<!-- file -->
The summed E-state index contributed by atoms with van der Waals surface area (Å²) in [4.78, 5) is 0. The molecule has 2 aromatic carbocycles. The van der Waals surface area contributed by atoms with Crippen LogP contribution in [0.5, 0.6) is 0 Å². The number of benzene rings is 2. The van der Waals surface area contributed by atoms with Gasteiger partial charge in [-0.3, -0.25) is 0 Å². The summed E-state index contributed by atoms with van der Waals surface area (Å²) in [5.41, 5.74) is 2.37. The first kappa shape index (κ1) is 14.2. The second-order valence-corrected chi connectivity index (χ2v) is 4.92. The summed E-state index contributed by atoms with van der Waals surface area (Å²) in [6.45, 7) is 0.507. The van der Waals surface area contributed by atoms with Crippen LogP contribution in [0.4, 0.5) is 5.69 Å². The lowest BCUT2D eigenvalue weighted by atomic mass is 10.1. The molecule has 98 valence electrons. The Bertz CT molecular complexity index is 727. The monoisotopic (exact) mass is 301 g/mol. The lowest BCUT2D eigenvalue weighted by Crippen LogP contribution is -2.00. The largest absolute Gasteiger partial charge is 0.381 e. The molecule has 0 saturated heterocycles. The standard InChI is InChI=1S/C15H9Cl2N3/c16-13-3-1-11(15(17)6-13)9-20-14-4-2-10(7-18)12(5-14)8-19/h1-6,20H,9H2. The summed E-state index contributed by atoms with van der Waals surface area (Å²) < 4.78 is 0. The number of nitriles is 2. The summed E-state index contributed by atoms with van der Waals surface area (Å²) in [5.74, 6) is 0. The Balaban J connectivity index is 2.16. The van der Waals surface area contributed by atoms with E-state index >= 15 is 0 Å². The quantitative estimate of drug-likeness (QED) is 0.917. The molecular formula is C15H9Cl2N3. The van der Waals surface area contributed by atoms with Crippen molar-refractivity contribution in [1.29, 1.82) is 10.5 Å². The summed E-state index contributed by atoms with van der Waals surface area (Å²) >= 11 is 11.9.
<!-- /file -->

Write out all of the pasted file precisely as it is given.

The summed E-state index contributed by atoms with van der Waals surface area (Å²) in [4.78, 5) is 0. The molecule has 2 aromatic carbocycles. The van der Waals surface area contributed by atoms with Crippen LogP contribution in [0.5, 0.6) is 0 Å². The number of benzene rings is 2. The van der Waals surface area contributed by atoms with Gasteiger partial charge in [-0.3, -0.25) is 0 Å². The summed E-state index contributed by atoms with van der Waals surface area (Å²) in [5.41, 5.74) is 2.37. The first kappa shape index (κ1) is 14.2. The second-order valence-corrected chi connectivity index (χ2v) is 4.92. The summed E-state index contributed by atoms with van der Waals surface area (Å²) in [6.45, 7) is 0.507. The van der Waals surface area contributed by atoms with Crippen LogP contribution in [0.4, 0.5) is 5.69 Å². The lowest BCUT2D eigenvalue weighted by atomic mass is 10.1. The molecule has 98 valence electrons. The Bertz CT molecular complexity index is 727. The monoisotopic (exact) mass is 301 g/mol. The lowest BCUT2D eigenvalue weighted by Crippen LogP contribution is -2.00. The largest absolute Gasteiger partial charge is 0.381 e. The molecule has 0 saturated heterocycles. The standard InChI is InChI=1S/C15H9Cl2N3/c16-13-3-1-11(15(17)6-13)9-20-14-4-2-10(7-18)12(5-14)8-19/h1-6,20H,9H2. The summed E-state index contributed by atoms with van der Waals surface area (Å²) < 4.78 is 0. The number of nitriles is 2. The summed E-state index contributed by atoms with van der Waals surface area (Å²) in [5.74, 6) is 0. The Balaban J connectivity index is 2.16. The van der Waals surface area contributed by atoms with E-state index >= 15 is 0 Å². The quantitative estimate of drug-likeness (QED) is 0.917. The molecular formula is C15H9Cl2N3. The van der Waals surface area contributed by atoms with Crippen molar-refractivity contribution in [1.29, 1.82) is 10.5 Å². The summed E-state index contributed by atoms with van der Waals surface area (Å²) >= 11 is 11.9.